Maryland Del. Sam Arora’s decision to vote against the same-sex marriage bill last week proved unpopular with many in his progressive Montgomery County district, but no one was more disappointed than Arora’s own state senator, Roger Manno.
Sen. Manno (D-District 19), in a lengthy interview with the Blade, recalled his ultimately unsuccessful efforts to persuade Arora to support the bill, stretching back to last year.
“It’s a very tough situation,” Manno said. “I’m extremely concerned and disappointed and have spoken to constituents who are confused and concerned. I’m so … deeply disappointed and sad that Sam could not get there for whatever reason.”
Manno said he began meeting regularly with Arora shortly after he was elected in 2010 and heard that the freshman delegate was struggling with the marriage issue. Arora had campaigned on a pledge of support for the bill and even co-sponsored it initially before changing his mind last year.
“I could sense there could be a problem,” Manno said. “And I tried to mentor him. Freshmen make mistakes here and it’s easy to do things that are damaging to your career and that hurt people.”
So Manno and several other members of the Montgomery County delegation to Annapolis tried “to get him to see the issue as we saw it.”
“In my heart, marriage equality is an important and timely issue of emancipation for loving families who happen to be of the same sex,” Manno said.
After the marriage bill died in the House last year and the session ended, Manno said Arora took time off to study for the bar exam. Then last summer the two colleagues met again to discuss marriage.
“We sat for several hours and talked about his thoughts on marriage equality and where he was on the bill and he represented it was a crisis of faith,” Manno said.
At that point, Arora expressed a range of concerns about the bill, Manno said, including religious, moral and constitutional objections. Still, Manno urged Arora to keep an open mind because he knew that Gov. Martin O’Malley was planning to introduce the marriage bill in 2012. In late summer, Manno asked Arora to join him at a press conference where O’Malley announced his plans for the marriage bill, but Arora failed to show up.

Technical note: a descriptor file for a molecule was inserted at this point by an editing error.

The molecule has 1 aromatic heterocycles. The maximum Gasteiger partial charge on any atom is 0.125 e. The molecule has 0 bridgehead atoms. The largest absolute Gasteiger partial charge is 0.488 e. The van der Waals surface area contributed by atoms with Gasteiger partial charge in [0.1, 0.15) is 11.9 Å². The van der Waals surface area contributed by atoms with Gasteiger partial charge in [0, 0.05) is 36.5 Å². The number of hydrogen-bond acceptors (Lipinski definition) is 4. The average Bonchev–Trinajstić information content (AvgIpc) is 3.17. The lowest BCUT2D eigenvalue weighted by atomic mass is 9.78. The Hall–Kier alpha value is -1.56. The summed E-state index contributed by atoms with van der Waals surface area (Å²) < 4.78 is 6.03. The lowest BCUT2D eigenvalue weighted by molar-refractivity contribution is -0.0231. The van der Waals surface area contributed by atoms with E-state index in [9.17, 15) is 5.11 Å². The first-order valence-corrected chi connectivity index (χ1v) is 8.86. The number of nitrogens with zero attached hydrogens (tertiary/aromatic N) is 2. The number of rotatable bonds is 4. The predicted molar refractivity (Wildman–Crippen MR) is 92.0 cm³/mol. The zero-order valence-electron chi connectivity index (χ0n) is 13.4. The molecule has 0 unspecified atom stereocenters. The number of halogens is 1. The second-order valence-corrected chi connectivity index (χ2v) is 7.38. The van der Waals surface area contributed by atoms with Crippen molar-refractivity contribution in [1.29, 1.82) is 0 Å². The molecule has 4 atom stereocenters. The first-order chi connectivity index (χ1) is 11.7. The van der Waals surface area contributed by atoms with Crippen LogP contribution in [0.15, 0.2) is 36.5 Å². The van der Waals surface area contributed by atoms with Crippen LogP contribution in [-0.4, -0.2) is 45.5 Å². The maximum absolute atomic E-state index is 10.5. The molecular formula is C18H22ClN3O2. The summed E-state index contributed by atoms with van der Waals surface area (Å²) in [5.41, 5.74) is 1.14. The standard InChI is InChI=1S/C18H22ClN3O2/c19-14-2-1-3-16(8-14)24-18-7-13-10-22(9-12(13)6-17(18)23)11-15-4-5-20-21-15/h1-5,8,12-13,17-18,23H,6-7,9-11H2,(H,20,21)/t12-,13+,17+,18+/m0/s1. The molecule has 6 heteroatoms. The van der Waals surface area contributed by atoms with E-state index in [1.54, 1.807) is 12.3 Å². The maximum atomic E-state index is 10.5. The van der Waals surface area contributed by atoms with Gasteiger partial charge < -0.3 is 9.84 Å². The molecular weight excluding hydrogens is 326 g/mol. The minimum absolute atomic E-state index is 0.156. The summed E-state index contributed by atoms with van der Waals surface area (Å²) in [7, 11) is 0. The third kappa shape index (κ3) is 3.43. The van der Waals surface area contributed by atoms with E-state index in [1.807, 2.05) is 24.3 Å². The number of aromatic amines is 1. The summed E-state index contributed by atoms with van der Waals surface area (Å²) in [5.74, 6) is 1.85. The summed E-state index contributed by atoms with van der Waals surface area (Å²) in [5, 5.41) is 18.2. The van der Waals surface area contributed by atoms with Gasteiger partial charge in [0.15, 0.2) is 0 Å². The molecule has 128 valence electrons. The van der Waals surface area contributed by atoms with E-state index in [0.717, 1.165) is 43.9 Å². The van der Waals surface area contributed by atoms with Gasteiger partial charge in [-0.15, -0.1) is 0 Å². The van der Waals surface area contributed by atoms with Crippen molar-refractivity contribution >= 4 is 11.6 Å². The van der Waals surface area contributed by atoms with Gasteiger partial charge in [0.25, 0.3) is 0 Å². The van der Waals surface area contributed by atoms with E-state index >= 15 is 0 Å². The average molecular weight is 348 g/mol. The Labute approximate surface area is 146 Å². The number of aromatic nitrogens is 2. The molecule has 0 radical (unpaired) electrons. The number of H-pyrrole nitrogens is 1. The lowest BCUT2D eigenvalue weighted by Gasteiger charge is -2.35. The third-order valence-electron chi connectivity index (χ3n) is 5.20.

When the 2012 session started last month, Manno said he continued to reach out to Arora, culminating with an hour-long meeting last week before a joint committee vote on the marriage bill; Arora serves on the Judiciary Committee, which was considering the measure.
“I didn’t know where he was going to go that week,” Manno said. Arora ultimately abstained from voting in committee at which point, “I put my head in my hands and said, ‘oh no,’” Manno said. After the committee sent the bill to the House floor, Arora received multiple calls from senior Democrats seeking his support, including O’Malley and former President Bill Clinton.
“When he went to the floor, I was there in the House chamber to give him a hug and let him know he had my support to vote for equality,” Manno said. “The vote came Friday, I was on the floor, I sent him a text a minute before the vote. I believed at the end of the day he would put a green vote on the board and he didn’t. The chamber erupted in jubilation, rightfully so, but I was standing on the floor with my head hung because Sam had disappointed a lot of people.”